Returning to my Samsung playlist, submitted for your approval…
“I’ll be coming home, wait for me…”
This song is older than I am. My dad liked the Righteous Brothers and their music was in my house, growing up. This is one of my favorites. It has an interesting background. Composed by Alex North in 1955 (a song he’d written in the 1930s), the lyrics were written by Hy Zaret. It was the theme to the movie Unchained, a film about a convict in a medium-security prison, wanting desperately to escape and go home to his wife. This was the movie’s “Melody.” Todd Duncan was the singer for the soundtrack.
There are over 1,500 recordings of this song, with the most notable being the Righteous Brothers’ version. Recorded by the duo in 1965 for Philles Records, Bobby Hatfield won a coin toss to sing it solo on their fifth album Just Once In My Life, according to Bill Medley. [Note: According to the Encyclopedia of Great Popular Song Recordings (Google Books), Just Once In My Life is listed as their fourth album. This reflects, otherwise.] Hatfield changed the song a bit during recordings. He decided to sing “I need your love…” in the final verse much higher than previous singers.
Ken Sharp: “Bobby’s vocals on Unchained Melody […] are stunning. Did he recognize his gift?”
Medley: “I don’t think he knew how good he was. I don’t think either one of us were thinking…are we good or not? I think we were just saying…thank God people enjoy what we’re doing. We admired so many other people and we certainly didn’t feel we were above anyone but, Bobby was sensational.
I happened to produce Unchained Melody. I know a lot of people think Phil (Spector) did it but, I produced and arranged it. I had the arrangement all done and, Bobby came in, sang it twice and that was it. I played piano and sang vocal background on it. [If] I knew that it was gonna be a hit, I certainly would have brought in a better piano player [laughing].”
Soul & Inspiration: A Conversation With Bill Medley Of The Righteous Brothers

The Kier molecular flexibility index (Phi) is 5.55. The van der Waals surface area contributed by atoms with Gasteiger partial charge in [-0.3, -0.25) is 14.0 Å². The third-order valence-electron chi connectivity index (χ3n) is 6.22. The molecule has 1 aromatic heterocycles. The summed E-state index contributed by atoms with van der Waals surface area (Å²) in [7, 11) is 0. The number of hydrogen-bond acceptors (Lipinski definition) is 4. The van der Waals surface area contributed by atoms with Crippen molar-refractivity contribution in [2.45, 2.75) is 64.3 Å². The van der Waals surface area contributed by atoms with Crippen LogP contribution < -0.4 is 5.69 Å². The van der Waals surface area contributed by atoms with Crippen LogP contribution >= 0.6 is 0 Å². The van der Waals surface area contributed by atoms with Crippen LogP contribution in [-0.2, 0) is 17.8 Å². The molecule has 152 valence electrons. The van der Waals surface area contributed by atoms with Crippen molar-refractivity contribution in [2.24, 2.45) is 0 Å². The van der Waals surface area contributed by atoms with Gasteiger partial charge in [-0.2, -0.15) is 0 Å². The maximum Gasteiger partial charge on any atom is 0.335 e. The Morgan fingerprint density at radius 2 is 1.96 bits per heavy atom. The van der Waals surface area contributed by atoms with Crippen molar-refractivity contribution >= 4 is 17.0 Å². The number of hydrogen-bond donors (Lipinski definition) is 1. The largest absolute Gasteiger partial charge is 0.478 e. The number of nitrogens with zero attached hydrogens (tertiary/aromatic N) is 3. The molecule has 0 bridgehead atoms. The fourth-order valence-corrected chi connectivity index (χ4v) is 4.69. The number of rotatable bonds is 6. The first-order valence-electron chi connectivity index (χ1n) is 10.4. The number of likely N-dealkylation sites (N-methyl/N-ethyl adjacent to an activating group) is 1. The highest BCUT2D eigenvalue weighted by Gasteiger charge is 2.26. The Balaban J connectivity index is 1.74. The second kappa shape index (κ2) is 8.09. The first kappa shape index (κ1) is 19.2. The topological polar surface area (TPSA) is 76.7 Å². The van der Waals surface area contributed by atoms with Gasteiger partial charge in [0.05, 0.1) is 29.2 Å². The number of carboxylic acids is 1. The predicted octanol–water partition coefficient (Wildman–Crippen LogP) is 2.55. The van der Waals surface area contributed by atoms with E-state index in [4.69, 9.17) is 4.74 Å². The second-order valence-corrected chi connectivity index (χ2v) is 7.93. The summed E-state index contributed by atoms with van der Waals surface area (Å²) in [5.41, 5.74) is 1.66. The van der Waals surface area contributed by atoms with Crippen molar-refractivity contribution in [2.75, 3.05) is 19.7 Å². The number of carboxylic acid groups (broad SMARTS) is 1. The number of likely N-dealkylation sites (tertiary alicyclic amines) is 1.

Rockcellar Magazine [Web Archive]
May 6, 2014
Recorded on the “B” side of the single Hung On You from the album Back To Back, radio DJs weren’t interested in it and flipped the record over. Per Medley, producer Phil Spector was so pissed off, he began calling the radio stations to make them stop playing the wrong song. Thankfully, he was unsuccessful and the song made it to #4 on Billboard’s Hot 100, the week of September 4, 1965. It re-appeared in the Billboard charts in 1990 when the movie Ghost was released July 13. Two versions of the song wound up in the charts at the same time, the original 1965 version and a new recording by Hatfield. [They] became the first act to have two versions of the same song in the Top 20 at the same time.
I had no idea that Elvis Presley did his own version. The first track from the album Moody Blue, it was recorded June 21, 1977 and released in March 1978. It peaked at #6 on the US Hot Country Songs chart.
Cover Me: The Stories Behind The Greatest Cover Songs Of All Time (WorldCat Library)
The Time Of My Life: A Righteous Brother’s Memoir (Google Books)
Bobby Hatfield Memorial (Spectropop)
Hanspostcard has a song draft challenge. This is my Round One pick. I will be posting these per decade.
Having grown up on the East Coast/Mid-Atlantic, one thing my state is known for is shagging (for the Brits, no, that is not what it means). While my grandparents did the Jitterbug as youths, my parents shagged (a descendant of the Jitterbug), as did my classmates and I. This song, in particular, was my favorite to shag to, though I enjoyed many beach music songs. ~Vic
Released either in May (per Rolling Stone Magazine) or April 24, 1959 (per Wikipedia), it was written by Benjamin Nelson (Ben E. King), Lover Patterson and George Treadwell. Produced by Jerry Leiber and Mike Stoller, the song hit #1 on Billboard’s Hot R&B chart (July) and, #2 on Billboard’s Hot 100 (August).
This is the second version of The Drifters under Treadwell’s management, crafted from the Five Crowns: Ben E. King, Charlie Thomas, Doc Green and Elsbeary Hobbs with James “Poppa” Clark being rejected for alcohol issues. With this line-up, There Goes My Baby was their first single and King’s debut as lead singer. It was unusual for its time, being the first commercial R&B/Soul recording with strings, arranged by Stan Applebaum, and a Brazilian Baiãon groove. Phil Spector studied the production style under Leiber & Stoller.
Ben E. King and The Drifters (The Vocal Group Hall of Fame Foundation/Inducted 2000)
John Gilliland’s Pop Chronicles (The Drifters & Ritchie Valens/Track 2/University of North Texas Digital Library)
There Goes My Baby (The Art of Rock Music Listening Guide/University of Albany/PDF)
Things You Didn’t Know About The Drifters (Pop, Rock & Doo Wopp/Joe Mirrione/April 10, 2020)